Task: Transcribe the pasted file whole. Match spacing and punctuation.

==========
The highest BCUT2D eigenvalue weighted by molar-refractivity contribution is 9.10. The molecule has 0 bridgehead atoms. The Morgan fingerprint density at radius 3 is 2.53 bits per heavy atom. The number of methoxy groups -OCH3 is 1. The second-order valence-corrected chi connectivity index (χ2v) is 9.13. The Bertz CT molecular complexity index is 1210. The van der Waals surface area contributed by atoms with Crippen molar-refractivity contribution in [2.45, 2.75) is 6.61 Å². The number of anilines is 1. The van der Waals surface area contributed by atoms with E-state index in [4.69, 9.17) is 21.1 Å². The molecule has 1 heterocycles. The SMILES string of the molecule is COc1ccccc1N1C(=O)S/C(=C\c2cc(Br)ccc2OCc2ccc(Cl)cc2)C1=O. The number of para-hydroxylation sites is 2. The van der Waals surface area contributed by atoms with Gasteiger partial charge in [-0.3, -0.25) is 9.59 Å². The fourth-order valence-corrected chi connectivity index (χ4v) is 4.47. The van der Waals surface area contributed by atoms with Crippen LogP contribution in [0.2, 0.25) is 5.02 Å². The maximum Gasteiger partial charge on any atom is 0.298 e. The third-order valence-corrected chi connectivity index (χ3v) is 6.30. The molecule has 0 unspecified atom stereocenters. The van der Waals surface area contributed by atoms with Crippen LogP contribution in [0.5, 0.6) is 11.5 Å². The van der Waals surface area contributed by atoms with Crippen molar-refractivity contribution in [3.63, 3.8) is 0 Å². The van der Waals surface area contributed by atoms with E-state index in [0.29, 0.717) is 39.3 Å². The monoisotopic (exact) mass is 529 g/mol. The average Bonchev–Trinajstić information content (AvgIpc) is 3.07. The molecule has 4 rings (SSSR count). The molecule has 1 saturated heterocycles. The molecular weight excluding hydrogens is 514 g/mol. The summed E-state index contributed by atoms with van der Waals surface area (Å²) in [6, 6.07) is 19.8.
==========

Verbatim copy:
The highest BCUT2D eigenvalue weighted by molar-refractivity contribution is 9.10. The molecule has 0 bridgehead atoms. The Morgan fingerprint density at radius 3 is 2.53 bits per heavy atom. The number of methoxy groups -OCH3 is 1. The second-order valence-corrected chi connectivity index (χ2v) is 9.13. The Bertz CT molecular complexity index is 1210. The van der Waals surface area contributed by atoms with Crippen molar-refractivity contribution in [2.45, 2.75) is 6.61 Å². The number of anilines is 1. The van der Waals surface area contributed by atoms with E-state index in [4.69, 9.17) is 21.1 Å². The molecule has 1 heterocycles. The SMILES string of the molecule is COc1ccccc1N1C(=O)S/C(=C\c2cc(Br)ccc2OCc2ccc(Cl)cc2)C1=O. The number of para-hydroxylation sites is 2. The van der Waals surface area contributed by atoms with Gasteiger partial charge in [-0.3, -0.25) is 9.59 Å². The fourth-order valence-corrected chi connectivity index (χ4v) is 4.47. The van der Waals surface area contributed by atoms with Crippen LogP contribution in [0.2, 0.25) is 5.02 Å². The maximum Gasteiger partial charge on any atom is 0.298 e. The third-order valence-corrected chi connectivity index (χ3v) is 6.30. The molecule has 0 unspecified atom stereocenters. The van der Waals surface area contributed by atoms with Crippen LogP contribution in [0.5, 0.6) is 11.5 Å². The van der Waals surface area contributed by atoms with Crippen molar-refractivity contribution in [3.63, 3.8) is 0 Å². The van der Waals surface area contributed by atoms with E-state index in [0.29, 0.717) is 39.3 Å². The monoisotopic (exact) mass is 529 g/mol. The average Bonchev–Trinajstić information content (AvgIpc) is 3.07. The molecule has 4 rings (SSSR count). The molecule has 1 saturated heterocycles. The molecular weight excluding hydrogens is 514 g/mol. The summed E-state index contributed by atoms with van der Waals surface area (Å²) in [6, 6.07) is 19.8.